Write about a loss: something (or someone) that was part of your life, and isn’t any more. Make this the first post in a three-post series.
One day when I was eight, I brought a mini Hello Kitty pencil to school. It went missing the same day, even before the recess bell went off. I remember the incident so clearly, as if it were just yesterday.
In English class, instead of paying Mrs. Ngain some attention, I was busy fiddling about with the cute pencil of mine. The two and a half-inch yellow writing instrument was a gift from my mum only the day before. I was so pleased with it and wanted to show it to everyone – starting from my desk partner. Now, if my memory serves me well, her name was Brenda. I’m pretty damn sure she’s a Brenda. Let’s just call her Brenda, shall we?
Right. So, halfway through showing off my fancy pencil to Brenda, the both of us came to realize that Mrs. Ngain had stopped babbling and the rest of our classmates seemed to all be busying themselves with something. But what? An assignment, of course! One which the both of us haven’t a clue about, because we haven’t been listening in class.
Caution: Heavy usage of Singlish up ahead
What Brenda and I did next, was to bug all the hardworking kids in our vicinity:
“I don’t understand, what are we supposed to do now?”
“You never listen meh? Just submit a news report before lesson finish lor!”
“Huh? How to write?? Got what news??? Teach me leh!”
“Aiya, who ask you never listen to teacher! Don’t disturb me lah, I need to concentrate liao!”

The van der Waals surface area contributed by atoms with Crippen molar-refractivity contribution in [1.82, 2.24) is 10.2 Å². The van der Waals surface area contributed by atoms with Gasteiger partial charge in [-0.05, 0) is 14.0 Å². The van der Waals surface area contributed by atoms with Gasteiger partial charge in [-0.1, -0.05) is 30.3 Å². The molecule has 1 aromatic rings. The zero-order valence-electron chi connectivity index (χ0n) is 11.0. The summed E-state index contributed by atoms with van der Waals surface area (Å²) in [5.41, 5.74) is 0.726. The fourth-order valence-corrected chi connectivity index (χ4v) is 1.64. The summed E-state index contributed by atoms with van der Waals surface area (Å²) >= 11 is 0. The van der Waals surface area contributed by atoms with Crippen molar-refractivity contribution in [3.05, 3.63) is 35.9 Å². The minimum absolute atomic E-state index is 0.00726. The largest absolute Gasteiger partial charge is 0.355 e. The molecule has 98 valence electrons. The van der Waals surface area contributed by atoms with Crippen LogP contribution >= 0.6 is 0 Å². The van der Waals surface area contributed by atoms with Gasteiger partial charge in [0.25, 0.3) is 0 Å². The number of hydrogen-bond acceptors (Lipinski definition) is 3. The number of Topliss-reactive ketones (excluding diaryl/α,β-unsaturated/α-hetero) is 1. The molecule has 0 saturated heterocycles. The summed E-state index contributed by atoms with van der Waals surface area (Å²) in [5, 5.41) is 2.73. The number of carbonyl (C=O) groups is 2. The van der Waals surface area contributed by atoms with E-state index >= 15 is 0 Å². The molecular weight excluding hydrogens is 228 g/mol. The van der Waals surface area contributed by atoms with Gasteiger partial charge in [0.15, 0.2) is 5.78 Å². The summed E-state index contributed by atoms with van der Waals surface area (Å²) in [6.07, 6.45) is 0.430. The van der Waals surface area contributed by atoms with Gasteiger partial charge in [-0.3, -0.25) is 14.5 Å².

So apparently, we had to come up with a news report before class ends, and said report had to be based on a factual piece of recent news, duh. But Primary Two Siqi was an ignorant airhead with nothing but straw (and perhaps a Hello Kitty merchandise) under her skull. I didn’t know nuts about any current affairs then (and probably now, still). This was what I submitted fifteen minutes before class ended:
A fire broke out at Bishan Street 24 yesterday. Many people died. […]
With this piece of made-up crap, it was pretty obvious I got called over to Mrs. Ngain’s desk.
“When was yesterday? You’ll have to state the actual date and time of the fire in a report. And are you sure many people died??? Please only provide factual details.”
Till this date, I still have no idea why Primary Two kids were required to generate news reports as class assignments. Anyway, when I got back to my seat, I couldn’t find my Hello Kitty pencil anywhere. I searched frantically – pencil-case, bag, my desk, under the desk, my chair, the floor… It was simply nowhere to be found! Sensing my despair, Brenda then tried to help.
“What are you looking for?”
“The Hello Kitty one?”
“Did you try searching in your pencil-case?”
“YES! I’ve searched everywhere but can’t find it!!!”
Just then, the recess bell signalled the end of English class.
“Class, stand! Class, greet!”
I tore my eyes away from the floor as we all stood up to greet Mrs. Ngain.
And from the corner of my eyes, I could swear I saw Brenda smirking.
This is a true recount. I can still remember the frustration and devastation of losing that pencil and, the feeling of resignation when I realized I would most probably never see it ever again. Serves me right for being such a show-off, don’t you think?